No remote control required. It was fully autonomous.
Nixie was the first-place winner of Intel’s 2014 Make it Wearable challenge, a worldwide competition to encourage inventors to create innovative wearables using Intel’s Edison technology, a small computer chip and hardware platform Intel designed specifically for wearables and Internet of Things devices.
The $500,000 top prize is helping the Los Altos-based Team Nixie build the product.
Krzanich went on to say that Intel will sponsor the Intel “Make it Wearable” challenge again in 2015.
There were a lot of flying things at CES this year, but Krzanich said they could all become smarter, safer and autonomous with Intel inside.
Equipped with six Intel RealSense cameras and an Intel processor, a flock of Asctec Fireflys joined Kzranich onstage during his keynote address and demonstrated the drone’s ability to maneuver autonomously and even push away from approaching people.
Demonstrating this drone-human dance, Krzanich joined in for a lively game of drone ping pong then he provided play-by-play analysis of his own Game of Drones, where a Intel RealSense equipped drone flew autonomously through a maze outside the keynote hall.
But RealSense isn’t limited to things. It can also help people see.
A wearable, environmental sensing system, which uses Intel RealSense 3D camera technology, made its public debut during Krzanich’s keynote. He said there 39 million blind people in the world and 250 million people with impaired vision who could potentially benefit from this technology in the future.
Krzanich invited to the stage Darryl Adams, a technical project manager at Intel who was diagnosed with Retinitis Pigmentosa (RP) nearly 30 years ago. Photoreceptors in Adams’ eyes are declining, weakening his peripheral vision and ability to see in dim light or at night.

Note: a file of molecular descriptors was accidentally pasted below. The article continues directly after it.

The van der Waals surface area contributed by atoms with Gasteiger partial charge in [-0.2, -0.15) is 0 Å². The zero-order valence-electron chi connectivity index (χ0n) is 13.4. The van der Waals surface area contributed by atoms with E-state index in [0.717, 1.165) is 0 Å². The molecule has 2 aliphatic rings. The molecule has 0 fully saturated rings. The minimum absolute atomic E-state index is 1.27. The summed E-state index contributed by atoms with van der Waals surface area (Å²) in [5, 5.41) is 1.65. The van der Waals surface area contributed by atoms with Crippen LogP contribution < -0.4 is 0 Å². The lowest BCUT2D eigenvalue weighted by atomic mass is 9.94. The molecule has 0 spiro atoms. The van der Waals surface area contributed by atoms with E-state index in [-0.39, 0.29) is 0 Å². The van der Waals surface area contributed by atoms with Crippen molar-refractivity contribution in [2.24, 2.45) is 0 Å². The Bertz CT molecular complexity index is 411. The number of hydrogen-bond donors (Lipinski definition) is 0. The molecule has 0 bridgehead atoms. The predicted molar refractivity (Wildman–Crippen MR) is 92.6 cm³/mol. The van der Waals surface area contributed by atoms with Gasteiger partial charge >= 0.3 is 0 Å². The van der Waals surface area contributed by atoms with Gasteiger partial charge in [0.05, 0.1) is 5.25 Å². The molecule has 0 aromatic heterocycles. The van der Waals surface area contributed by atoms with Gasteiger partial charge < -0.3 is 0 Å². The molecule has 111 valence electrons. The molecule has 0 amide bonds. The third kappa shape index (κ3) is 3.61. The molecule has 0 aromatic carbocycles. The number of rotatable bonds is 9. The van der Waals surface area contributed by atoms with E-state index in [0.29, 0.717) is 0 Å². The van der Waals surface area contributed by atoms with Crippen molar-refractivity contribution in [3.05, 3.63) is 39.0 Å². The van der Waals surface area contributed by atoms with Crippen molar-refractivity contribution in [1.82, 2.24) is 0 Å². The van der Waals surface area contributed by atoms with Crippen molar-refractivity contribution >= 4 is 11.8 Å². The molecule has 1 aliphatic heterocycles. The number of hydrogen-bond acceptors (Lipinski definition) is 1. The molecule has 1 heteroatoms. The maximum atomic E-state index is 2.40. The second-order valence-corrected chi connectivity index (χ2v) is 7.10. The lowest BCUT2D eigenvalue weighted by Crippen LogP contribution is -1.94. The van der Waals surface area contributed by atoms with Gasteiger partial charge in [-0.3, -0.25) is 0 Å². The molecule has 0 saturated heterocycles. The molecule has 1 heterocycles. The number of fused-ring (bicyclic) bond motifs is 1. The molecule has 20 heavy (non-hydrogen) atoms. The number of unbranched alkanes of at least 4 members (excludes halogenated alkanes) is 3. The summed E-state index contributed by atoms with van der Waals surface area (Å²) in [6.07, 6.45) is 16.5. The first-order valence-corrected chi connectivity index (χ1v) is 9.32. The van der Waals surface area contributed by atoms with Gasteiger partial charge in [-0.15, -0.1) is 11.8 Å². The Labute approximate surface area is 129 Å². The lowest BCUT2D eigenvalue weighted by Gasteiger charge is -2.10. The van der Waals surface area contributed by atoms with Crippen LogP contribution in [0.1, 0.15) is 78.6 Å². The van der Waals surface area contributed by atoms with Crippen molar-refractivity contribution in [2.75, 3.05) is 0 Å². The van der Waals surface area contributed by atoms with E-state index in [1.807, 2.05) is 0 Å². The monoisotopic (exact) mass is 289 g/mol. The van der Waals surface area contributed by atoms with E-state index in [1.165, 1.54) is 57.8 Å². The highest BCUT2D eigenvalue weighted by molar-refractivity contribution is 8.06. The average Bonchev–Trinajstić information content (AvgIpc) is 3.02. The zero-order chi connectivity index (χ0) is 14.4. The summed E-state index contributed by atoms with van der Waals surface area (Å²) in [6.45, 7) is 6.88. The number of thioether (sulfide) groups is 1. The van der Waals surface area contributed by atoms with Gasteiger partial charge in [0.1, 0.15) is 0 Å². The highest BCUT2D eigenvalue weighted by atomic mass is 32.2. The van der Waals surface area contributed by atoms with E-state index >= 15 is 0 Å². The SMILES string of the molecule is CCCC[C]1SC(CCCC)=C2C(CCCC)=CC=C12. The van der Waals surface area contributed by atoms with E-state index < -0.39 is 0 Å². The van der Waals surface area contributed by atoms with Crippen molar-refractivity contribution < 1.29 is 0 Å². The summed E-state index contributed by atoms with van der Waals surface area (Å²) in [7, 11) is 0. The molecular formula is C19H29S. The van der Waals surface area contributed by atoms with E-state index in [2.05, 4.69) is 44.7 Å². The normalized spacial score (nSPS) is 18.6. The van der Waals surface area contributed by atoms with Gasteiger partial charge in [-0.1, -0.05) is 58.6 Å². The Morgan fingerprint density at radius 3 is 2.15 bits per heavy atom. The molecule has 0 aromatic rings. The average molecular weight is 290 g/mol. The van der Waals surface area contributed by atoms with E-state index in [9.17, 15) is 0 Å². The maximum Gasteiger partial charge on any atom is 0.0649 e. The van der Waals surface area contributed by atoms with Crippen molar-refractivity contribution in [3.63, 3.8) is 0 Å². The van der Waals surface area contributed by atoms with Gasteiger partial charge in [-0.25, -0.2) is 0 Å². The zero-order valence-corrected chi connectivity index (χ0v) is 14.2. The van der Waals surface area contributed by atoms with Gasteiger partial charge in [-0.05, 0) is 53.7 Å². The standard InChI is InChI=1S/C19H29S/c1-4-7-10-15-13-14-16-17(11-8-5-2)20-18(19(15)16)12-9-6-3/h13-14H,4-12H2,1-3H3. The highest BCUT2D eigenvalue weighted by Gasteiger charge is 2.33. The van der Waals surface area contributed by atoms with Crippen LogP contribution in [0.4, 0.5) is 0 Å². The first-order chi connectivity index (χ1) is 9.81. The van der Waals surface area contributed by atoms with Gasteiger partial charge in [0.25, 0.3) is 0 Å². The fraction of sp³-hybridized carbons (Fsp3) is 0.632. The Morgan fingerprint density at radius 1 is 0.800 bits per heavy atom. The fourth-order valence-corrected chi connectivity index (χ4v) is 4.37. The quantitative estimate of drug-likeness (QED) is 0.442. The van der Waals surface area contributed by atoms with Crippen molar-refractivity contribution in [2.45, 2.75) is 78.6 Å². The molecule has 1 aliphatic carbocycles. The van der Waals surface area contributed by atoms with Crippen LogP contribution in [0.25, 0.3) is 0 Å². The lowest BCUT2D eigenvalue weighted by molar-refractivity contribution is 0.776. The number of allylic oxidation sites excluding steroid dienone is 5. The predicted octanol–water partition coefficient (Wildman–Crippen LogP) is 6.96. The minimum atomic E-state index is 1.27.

There’s another way to help people and that’s by investing in them. Krzanich said Intel is committing $300 million over the next five years to a Diversity in Technology Initiative.
Last year he talked about conflict minerals, but this year he emphasized inclusion.
“It’s not enough to say we value diversity and then have our workforce not reflect the diversity,” he said.
Krzanich said the company has set a goal to reach full representation in every area of its workforce by 2020.
“What that means is to significantly improve our hiring of women and minorities,” he said. “We’re going to tie our leaders’ pay to our progress in this. This is going to be difficult to achieve, which is why we’re making a significant investment to support diversity. Over the next five years we will invest $300 million. This isn’t just good business, this is the right thing to do.”
After leaving the stage, Krzanich was photographed talking with the Reverend Jesse Jackson, Sr., one of America’s foremost civil rights, religious and political figures for the past forty years.
But before leaving the stage, Krzanich ended by playing a video interview of Gordon Moore, the co-founder of Intel known for Moore’s Law, which observes that the number of transistors on a chip nearly doubles roughly every 18 months.
This year marks the 50th anniversary of Moore’s Law. It is often considered the engine that has driven technology innovation for decades.
The video ended with a call to action for everyone to keep extending Moore’s Law.
“Remember, anything that has been done can be outdone,” he said.
Keynote photos by Walden Kirsch.